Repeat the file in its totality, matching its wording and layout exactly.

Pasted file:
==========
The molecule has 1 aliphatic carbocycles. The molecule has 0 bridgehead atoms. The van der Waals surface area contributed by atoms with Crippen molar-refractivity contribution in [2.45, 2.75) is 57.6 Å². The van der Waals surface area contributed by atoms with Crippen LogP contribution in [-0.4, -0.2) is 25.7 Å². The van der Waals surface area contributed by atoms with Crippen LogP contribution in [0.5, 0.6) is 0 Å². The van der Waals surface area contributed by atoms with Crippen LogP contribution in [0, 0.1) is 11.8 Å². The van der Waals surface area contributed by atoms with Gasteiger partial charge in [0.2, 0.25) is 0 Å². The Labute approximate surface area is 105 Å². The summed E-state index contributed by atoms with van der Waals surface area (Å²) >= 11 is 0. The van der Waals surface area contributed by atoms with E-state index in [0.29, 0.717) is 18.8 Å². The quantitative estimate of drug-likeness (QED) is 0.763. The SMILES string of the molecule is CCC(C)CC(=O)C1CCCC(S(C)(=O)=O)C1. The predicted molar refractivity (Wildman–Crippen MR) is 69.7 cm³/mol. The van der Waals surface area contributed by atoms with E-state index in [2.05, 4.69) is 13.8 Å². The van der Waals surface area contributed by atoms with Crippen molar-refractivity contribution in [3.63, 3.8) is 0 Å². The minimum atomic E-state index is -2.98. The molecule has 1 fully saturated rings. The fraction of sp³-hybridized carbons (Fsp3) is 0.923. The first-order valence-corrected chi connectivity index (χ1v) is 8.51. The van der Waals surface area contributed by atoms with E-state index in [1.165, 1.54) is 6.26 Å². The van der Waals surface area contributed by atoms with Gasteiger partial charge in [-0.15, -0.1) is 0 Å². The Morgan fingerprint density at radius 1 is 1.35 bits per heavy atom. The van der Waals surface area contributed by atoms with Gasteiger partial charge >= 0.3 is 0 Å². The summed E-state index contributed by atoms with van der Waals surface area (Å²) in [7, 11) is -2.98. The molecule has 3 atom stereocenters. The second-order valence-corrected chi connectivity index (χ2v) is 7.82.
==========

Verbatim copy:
The molecule has 1 aliphatic carbocycles. The molecule has 0 bridgehead atoms. The van der Waals surface area contributed by atoms with Crippen molar-refractivity contribution in [2.45, 2.75) is 57.6 Å². The van der Waals surface area contributed by atoms with Crippen LogP contribution in [-0.4, -0.2) is 25.7 Å². The van der Waals surface area contributed by atoms with Crippen LogP contribution in [0.5, 0.6) is 0 Å². The van der Waals surface area contributed by atoms with Crippen LogP contribution in [0, 0.1) is 11.8 Å². The van der Waals surface area contributed by atoms with Gasteiger partial charge in [0.2, 0.25) is 0 Å². The Labute approximate surface area is 105 Å². The summed E-state index contributed by atoms with van der Waals surface area (Å²) >= 11 is 0. The van der Waals surface area contributed by atoms with E-state index in [0.29, 0.717) is 18.8 Å². The quantitative estimate of drug-likeness (QED) is 0.763. The SMILES string of the molecule is CCC(C)CC(=O)C1CCCC(S(C)(=O)=O)C1. The predicted molar refractivity (Wildman–Crippen MR) is 69.7 cm³/mol. The van der Waals surface area contributed by atoms with E-state index in [2.05, 4.69) is 13.8 Å². The van der Waals surface area contributed by atoms with Crippen molar-refractivity contribution in [3.63, 3.8) is 0 Å². The minimum atomic E-state index is -2.98. The molecule has 1 fully saturated rings. The fraction of sp³-hybridized carbons (Fsp3) is 0.923. The first-order valence-corrected chi connectivity index (χ1v) is 8.51. The van der Waals surface area contributed by atoms with E-state index in [1.165, 1.54) is 6.26 Å². The van der Waals surface area contributed by atoms with Gasteiger partial charge in [-0.15, -0.1) is 0 Å². The Morgan fingerprint density at radius 1 is 1.35 bits per heavy atom. The van der Waals surface area contributed by atoms with Gasteiger partial charge >= 0.3 is 0 Å². The summed E-state index contributed by atoms with van der Waals surface area (Å²) in [7, 11) is -2.98. The molecule has 3 atom stereocenters. The second-order valence-corrected chi connectivity index (χ2v) is 7.82.